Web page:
We are glad that current and future students will be given the chance to see their authentic selves reflected on their diplomas, and that the college is taking action to further its IDE goals. We are proud to be taking steps alongside Carleton to hold this institution and ourselves accountable.

The Out After Carleton Board

Further Reading
Why You Should Not Say ‘Preferred’ Gender Pronoun – Forbes
Let’s Get It Right: Using Correct Pronouns and Names – ADL

From April 21, 2022 Carleton Today News:
Chosen Names in Commencement and Honors Programs

Beginning with the Class of 2022, students will have the choice between having their legal name or their chosen name printed on their Carleton diploma and used in honors and commencement programs. This change affects not only graduating seniors but also students who are elected to Phi Beta Kappa, Sigma Xi and Mortar Board, and who receive other awards, honors and fellowships, as represented in Carleton’s Honors recognition program. If you expect to have your name published in the Honors program and would like to use a chosen name, please contact the Registrar’s Office by May 1.

June 2021 Pride Month Statement

Each year in June, LGBTQIA+ communities across the globe celebrate Pride Month. Festivals, gatherings, and parades of queer and transgender people from all intersections of life have become a staple at this time. We gather to be loud and proud about who we are, the struggles that we face, and to remember there is still work to be done. We show up to look into the faces of those with similar lived experiences – to remind each other that we are worthy, we matter, and we are loved.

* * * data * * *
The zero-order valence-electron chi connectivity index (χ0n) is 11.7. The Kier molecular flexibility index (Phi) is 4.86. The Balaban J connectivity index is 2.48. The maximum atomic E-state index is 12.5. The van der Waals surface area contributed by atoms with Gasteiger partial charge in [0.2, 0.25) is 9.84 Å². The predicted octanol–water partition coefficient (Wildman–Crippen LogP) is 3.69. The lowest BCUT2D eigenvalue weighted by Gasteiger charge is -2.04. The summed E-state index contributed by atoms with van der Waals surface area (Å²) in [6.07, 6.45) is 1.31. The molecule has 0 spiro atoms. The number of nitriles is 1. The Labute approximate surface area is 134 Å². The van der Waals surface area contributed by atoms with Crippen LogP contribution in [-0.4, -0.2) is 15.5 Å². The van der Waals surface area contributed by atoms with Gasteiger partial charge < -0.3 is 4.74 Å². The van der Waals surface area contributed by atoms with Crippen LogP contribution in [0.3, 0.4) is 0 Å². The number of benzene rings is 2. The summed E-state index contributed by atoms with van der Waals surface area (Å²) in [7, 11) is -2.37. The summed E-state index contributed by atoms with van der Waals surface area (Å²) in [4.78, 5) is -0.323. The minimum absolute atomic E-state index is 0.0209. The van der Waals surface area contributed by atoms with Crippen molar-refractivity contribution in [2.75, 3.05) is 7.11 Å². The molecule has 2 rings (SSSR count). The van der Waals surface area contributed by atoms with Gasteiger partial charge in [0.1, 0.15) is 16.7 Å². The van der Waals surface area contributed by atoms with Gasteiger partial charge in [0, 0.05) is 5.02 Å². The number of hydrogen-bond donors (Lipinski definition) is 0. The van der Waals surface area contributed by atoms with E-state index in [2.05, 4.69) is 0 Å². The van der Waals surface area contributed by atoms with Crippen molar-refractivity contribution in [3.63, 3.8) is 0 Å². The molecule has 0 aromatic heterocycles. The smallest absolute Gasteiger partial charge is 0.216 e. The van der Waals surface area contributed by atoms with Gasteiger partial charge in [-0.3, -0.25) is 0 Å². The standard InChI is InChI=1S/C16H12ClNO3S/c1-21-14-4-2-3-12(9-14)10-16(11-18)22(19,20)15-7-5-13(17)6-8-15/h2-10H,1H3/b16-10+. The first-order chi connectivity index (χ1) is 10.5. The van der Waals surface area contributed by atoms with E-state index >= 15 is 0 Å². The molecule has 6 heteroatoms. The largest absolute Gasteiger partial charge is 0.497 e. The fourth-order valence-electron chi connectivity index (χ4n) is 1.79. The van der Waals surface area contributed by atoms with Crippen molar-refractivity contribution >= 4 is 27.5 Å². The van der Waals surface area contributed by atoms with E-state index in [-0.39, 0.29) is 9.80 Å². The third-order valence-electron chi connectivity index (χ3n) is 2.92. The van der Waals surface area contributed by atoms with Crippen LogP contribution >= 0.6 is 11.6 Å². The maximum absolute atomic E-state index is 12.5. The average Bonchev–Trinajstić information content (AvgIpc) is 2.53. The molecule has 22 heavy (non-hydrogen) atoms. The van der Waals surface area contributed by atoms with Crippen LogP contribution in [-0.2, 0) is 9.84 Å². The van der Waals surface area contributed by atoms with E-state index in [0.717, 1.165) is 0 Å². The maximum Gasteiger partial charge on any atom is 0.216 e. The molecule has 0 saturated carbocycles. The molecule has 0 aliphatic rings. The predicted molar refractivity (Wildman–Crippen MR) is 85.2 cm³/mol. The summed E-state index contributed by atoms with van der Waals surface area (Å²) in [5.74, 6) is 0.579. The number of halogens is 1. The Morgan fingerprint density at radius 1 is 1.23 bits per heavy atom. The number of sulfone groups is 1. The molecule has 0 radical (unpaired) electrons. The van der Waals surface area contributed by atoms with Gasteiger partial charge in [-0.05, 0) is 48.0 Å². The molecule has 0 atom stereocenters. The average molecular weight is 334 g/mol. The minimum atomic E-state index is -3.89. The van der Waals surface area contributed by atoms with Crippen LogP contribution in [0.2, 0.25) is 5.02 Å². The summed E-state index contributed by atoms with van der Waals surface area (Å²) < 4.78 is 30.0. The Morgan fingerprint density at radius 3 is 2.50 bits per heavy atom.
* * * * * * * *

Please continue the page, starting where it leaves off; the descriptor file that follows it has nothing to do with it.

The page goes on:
It’s important to remember the origins of what we now know as LGBTQIA+ Pride today. Over 50 years ago, LGBTQIA+ communities faced overt discrimination, including enduring harassment from police for gathering and expressing themselves authentically. Transgender women of color like Marsha P. Johnson and Sylvia Rivera, were at the forefront of those initial acts of resistance and helped cultivate an urgent call for LGBTQIA+ liberation.

The world has moved forward in extraordinary ways thanks to an awareness and expanding understanding of sex, gender identity, gender expression, and sexuality. There have been some amazing milestones for LGBTQIA+ people over the past 50 years. Unfortunately, a renewed assault on transgender people is underway today. From anti-trans bathroom bills, anti-trans sports initiatives, and the blatant murder and violence against transgender women of color – this active attack targets the lives of some of the most vulnerable in our LGBTQIA+ community. The Gender & Sexuality Center and Out After Carleton Alumni Network encourage you to learn more about the more than 250 anti-LGBTQIA+ legislative efforts currently underway. They vary from state to state and aim to broadly affect the ways LGBTQIA+ people, specifically transgender youth, are able to participate in healthcare, sports, and other facets of life. 

We hope each of you takes a moment to celebrate Pride this year. Get out your rainbow attire, dance with reckless abandon, love each other – and remember that our collective liberation hinges our community’s actions to demand better. 
If you’d like to do something to help but are not not sure where to start, consider this list of suggested actions compiled by Out After Carleton and the Gender and Sexuality Center. Happy Pride!